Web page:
Is Professional Wrestling Performance Art?

As is often the case in the age of social media, there was a recent debate about the status of the professional wrestling industry in 2019. With the modern era of WWE in-depth documentaries, more availability to shoot interview clips through Youtube, and the general presentation of the genre, what is the perception of the sports entertainment business?

Some within the industry have called it “performance art” with the ideology that competitors should fully disclose that they play characters on a television show and not attempt to maintain angles outside of its on-screen production as a way to acknowledge that the status of the “competition” during an event is already explained through the previously mentioned media of documentaries etc.

Still, others claim that some type of believably must to maintained for events to remain a draw to the audience. First, I have to say that I don’t take it as some type of personal insult if someone wants to call wrestling performance art, and it’s silly that anyone would take the time to complain about such a thing. What someone else calls the industry has no effect on me, and everyone can have their own view on the squared circle. At the same time, there are obviously philosophical differences on each side and those philosophies can have a different impact on the progression of a product. I find myself somewhere in the middle of this debate, and that’s not to avoid the subject, as I plan to discuss each side of this topic in this article.

Perhaps, the heated debate stems from that fact the “performance art” interpretation of professional wrestling is quite literally the opposite of what the foundation was to draw money in the sport in its early years. Action-packed bouts thrilled the audience when they were in the seats, but the belief in a hero or hatred for a villain is what brought them to the box office in the first place. That emotional investment regardless of what aspect of the product is still what ultimately draws money. For example, much of the core of the All Elite Wrestling fan base are diehard viewers of the genre so they know most of the insider terms used within the industry. Still, they made an emotional investment into the product, if not for a specific “hated” villain, but rather for what AEW represents for the business as a whole. An on-screen character might not get legitimate heat, but in some ways that audience pledges their support to an alternative because WWE gets the real-life heat in that situation. Plus, the best characters are good enough to make even that audience questions where the line between reality and entertainment is during the show. For example, MJF is considered by many to be a major star in the future because of his in-ring skill and his brash persona. MJF doesn’t claim to be a “performance artist” or break character on social media, which allows for the audience to question just how much of MJF’s character is based on reality? The real-life wrestler might be one of the politest people you could meet, but does the audience really need to know that? More specifically, isn’t the entire point of the pro wrestling presentation to have heels that are good enough to seem like real-life villains?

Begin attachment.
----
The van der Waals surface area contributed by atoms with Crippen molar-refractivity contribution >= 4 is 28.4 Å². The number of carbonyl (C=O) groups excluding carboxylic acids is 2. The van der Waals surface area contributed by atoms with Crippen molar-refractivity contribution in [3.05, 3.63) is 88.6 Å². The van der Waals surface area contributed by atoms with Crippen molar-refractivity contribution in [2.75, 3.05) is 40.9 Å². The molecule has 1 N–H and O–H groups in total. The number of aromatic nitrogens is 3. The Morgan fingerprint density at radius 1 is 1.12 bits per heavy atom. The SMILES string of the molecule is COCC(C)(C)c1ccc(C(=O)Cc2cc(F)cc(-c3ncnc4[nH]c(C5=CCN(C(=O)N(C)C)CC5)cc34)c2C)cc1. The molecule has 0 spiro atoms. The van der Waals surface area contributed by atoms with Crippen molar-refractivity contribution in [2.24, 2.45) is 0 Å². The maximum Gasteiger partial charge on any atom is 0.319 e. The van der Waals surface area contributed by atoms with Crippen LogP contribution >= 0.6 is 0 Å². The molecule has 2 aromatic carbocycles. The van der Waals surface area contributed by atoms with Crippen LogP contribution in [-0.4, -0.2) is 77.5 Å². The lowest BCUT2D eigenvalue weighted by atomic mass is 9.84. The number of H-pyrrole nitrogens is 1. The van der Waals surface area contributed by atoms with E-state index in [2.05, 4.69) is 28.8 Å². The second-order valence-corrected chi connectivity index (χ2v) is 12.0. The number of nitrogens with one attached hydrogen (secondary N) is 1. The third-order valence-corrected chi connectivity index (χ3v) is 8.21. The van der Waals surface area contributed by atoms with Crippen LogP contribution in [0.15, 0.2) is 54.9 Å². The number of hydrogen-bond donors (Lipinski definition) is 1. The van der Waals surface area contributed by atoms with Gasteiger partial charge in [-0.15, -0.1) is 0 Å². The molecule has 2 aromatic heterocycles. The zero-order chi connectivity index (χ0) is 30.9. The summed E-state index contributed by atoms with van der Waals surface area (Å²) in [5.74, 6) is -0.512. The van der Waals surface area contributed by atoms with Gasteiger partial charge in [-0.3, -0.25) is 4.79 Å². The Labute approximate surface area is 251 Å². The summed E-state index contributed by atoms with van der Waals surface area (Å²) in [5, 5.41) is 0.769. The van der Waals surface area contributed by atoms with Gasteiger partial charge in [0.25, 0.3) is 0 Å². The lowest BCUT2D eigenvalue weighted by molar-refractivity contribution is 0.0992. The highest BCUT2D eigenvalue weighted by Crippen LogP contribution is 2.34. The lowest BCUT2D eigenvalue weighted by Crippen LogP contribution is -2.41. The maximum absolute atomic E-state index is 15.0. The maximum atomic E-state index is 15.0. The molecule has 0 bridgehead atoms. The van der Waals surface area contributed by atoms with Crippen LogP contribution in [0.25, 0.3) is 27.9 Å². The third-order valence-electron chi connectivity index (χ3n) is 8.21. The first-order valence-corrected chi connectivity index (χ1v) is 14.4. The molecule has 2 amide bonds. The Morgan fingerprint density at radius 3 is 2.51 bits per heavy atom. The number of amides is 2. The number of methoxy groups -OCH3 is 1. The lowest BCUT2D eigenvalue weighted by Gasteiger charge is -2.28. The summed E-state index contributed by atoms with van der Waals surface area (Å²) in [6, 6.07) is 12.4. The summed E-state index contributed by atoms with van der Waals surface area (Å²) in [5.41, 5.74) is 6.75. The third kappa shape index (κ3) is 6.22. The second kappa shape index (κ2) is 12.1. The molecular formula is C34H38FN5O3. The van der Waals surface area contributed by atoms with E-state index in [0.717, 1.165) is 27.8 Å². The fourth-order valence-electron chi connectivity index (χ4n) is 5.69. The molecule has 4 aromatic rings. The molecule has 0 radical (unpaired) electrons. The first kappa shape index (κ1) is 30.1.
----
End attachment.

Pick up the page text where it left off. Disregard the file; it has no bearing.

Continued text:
Keep in mind, no matter how many Hollywood writers Vince McMahon hires to script the countless hours of his television shows, wrestlers aren’t actors. From a character prospective, the basis for what a professional wrestling is doesn’t allow for them to performer in the same way as actors, simply because the persona of a sports entertainer is a continuous character. Robert De Niro’s legendary portrayal of troubled middleweight Jake LaMotta was an in-depth look into his turbulent life. However, the span of that character was merely two hours on-screen and concluded there. When De Niro became Jimmy Conway, based on the real-life mobster a decade later in Goodfellas, it was a completely different character. How a professional wrestler is presented this year can affect how they are perceived by the audience in the future because they are the same character on-screen. Granted, WWE can repackage performers, but management’s goal is to get an athlete over to draw money on a long term basis.